Sunday 15 November 2015

Meeting Fellow Travellers in Northern Spain

Sos del Ray Catolico

Andorra and Spain, 12th – 14th November 2015

We’re currently parked up on the outskirts of Pamplona, Spain, having left France behind and crossed two country borders.  The temperature’s dropped to 10 degrees outside now that it’s dark, but it’s been a clear sunny afternoon.  Confession: we’re feeling a little worse for wear today, having been up late with new friends and fellow motorhomers Julie and Jay of OurTour last night and maybe—maybe—having possibly consumed a little too much wine.

The edges of the road are marked with poles as a safety
precaution for deep snow - I imagine Andorra is a very
different place when the winter snow arrives
But first, Andorra.  We’d been umming and aahing over our last few days in France about how best to travel there, or even if to travel there at all.  The small tax-free country is situated in the Pyrenees mountains, so I wasn’t convinced about the viability of entering ski-resort territory in a hefty vehicle in November without winter tyres/snow chains.  A few quick internet searches beforehand and we were left with the overall impression that whilst the road in from Spain is generally pretty straight and a scenic drive, the French route is, according to WikiTravel, “a more stressful affair involving many hairpin bends”.  I wasn’t feeling optimistic when we left our overnight spot at L’hospitalet-pres-L’andorre, but as it turns out I didn’t really have too much to worry about.  The weather was fine, with clear blue skies, temperatures in the mid 10s and the only hint of snow being a sprinkling of white on some of the distant mountain peaks (winter season doesn’t officially start until December).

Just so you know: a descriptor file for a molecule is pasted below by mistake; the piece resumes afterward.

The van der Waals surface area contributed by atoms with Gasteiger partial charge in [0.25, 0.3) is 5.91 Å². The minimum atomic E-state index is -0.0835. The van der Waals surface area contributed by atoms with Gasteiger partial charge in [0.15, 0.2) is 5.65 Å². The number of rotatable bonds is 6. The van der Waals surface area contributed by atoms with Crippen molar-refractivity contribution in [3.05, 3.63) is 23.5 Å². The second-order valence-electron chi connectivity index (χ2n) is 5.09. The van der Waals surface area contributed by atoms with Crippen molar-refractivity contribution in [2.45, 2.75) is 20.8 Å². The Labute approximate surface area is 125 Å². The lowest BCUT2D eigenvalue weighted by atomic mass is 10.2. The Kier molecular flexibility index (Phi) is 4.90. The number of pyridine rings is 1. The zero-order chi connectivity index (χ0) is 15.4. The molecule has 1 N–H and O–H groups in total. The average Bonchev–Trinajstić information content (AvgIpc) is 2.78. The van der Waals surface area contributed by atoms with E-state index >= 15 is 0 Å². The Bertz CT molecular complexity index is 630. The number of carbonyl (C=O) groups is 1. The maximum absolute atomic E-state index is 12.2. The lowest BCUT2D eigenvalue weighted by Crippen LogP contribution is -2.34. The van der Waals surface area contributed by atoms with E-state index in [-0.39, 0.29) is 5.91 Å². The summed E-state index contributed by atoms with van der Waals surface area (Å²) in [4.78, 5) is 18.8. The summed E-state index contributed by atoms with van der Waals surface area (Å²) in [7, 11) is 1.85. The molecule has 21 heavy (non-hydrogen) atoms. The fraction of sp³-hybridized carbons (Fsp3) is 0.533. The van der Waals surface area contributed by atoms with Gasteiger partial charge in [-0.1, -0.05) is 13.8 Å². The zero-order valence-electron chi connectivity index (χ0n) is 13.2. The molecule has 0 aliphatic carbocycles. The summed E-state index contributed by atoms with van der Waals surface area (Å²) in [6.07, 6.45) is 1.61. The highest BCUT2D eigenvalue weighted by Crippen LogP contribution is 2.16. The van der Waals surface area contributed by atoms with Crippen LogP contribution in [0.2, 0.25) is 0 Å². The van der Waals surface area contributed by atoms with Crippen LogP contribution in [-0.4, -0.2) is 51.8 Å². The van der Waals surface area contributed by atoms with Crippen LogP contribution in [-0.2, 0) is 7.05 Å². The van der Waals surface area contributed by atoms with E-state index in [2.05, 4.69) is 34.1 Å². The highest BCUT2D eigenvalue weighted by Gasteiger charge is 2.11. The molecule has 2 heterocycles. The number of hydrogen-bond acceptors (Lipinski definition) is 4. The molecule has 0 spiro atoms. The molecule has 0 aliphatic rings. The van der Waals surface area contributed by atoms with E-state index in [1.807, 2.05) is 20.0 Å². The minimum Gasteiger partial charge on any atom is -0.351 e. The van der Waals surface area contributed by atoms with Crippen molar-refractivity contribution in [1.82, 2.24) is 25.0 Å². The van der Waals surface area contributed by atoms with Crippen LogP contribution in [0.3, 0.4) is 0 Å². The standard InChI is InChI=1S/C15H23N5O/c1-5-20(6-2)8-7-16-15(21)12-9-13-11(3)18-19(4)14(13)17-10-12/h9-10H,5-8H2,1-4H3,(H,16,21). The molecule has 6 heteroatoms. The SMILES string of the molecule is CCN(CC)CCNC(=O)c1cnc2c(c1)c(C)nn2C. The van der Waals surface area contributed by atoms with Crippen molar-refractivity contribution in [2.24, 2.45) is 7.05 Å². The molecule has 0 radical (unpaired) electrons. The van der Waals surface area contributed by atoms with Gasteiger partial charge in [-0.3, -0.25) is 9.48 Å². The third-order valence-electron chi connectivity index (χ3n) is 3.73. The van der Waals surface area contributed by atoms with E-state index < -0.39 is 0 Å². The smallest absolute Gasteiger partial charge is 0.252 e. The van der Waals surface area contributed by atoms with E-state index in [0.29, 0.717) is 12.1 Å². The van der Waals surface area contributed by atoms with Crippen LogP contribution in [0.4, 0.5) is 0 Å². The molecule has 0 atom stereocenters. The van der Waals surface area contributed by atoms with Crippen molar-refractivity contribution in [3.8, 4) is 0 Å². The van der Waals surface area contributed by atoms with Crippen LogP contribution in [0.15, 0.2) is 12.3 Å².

The road ribbons across the hillside bringing up